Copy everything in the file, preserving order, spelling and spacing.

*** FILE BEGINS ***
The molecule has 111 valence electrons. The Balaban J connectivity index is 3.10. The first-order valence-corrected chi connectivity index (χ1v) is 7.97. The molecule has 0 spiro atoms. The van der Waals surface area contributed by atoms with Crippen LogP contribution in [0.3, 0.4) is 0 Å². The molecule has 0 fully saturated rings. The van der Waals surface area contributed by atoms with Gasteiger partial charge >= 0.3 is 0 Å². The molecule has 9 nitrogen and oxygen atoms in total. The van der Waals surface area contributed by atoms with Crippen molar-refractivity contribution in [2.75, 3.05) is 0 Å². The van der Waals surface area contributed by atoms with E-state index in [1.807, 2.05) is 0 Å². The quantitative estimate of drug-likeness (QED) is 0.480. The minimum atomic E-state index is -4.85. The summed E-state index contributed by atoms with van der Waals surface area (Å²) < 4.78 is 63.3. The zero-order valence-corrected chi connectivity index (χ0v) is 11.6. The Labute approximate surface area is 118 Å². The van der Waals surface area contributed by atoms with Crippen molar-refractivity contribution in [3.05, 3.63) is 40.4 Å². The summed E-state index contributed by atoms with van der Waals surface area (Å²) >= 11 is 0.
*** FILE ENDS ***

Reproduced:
The molecule has 111 valence electrons. The Balaban J connectivity index is 3.10. The first-order valence-corrected chi connectivity index (χ1v) is 7.97. The molecule has 0 spiro atoms. The van der Waals surface area contributed by atoms with Crippen LogP contribution in [0.3, 0.4) is 0 Å². The molecule has 0 fully saturated rings. The van der Waals surface area contributed by atoms with Gasteiger partial charge >= 0.3 is 0 Å². The molecule has 9 nitrogen and oxygen atoms in total. The van der Waals surface area contributed by atoms with Crippen molar-refractivity contribution in [2.75, 3.05) is 0 Å². The van der Waals surface area contributed by atoms with E-state index in [1.807, 2.05) is 0 Å². The quantitative estimate of drug-likeness (QED) is 0.480. The minimum atomic E-state index is -4.85. The summed E-state index contributed by atoms with van der Waals surface area (Å²) < 4.78 is 63.3. The zero-order valence-corrected chi connectivity index (χ0v) is 11.6. The Labute approximate surface area is 118 Å². The van der Waals surface area contributed by atoms with Crippen molar-refractivity contribution in [3.05, 3.63) is 40.4 Å². The summed E-state index contributed by atoms with van der Waals surface area (Å²) >= 11 is 0.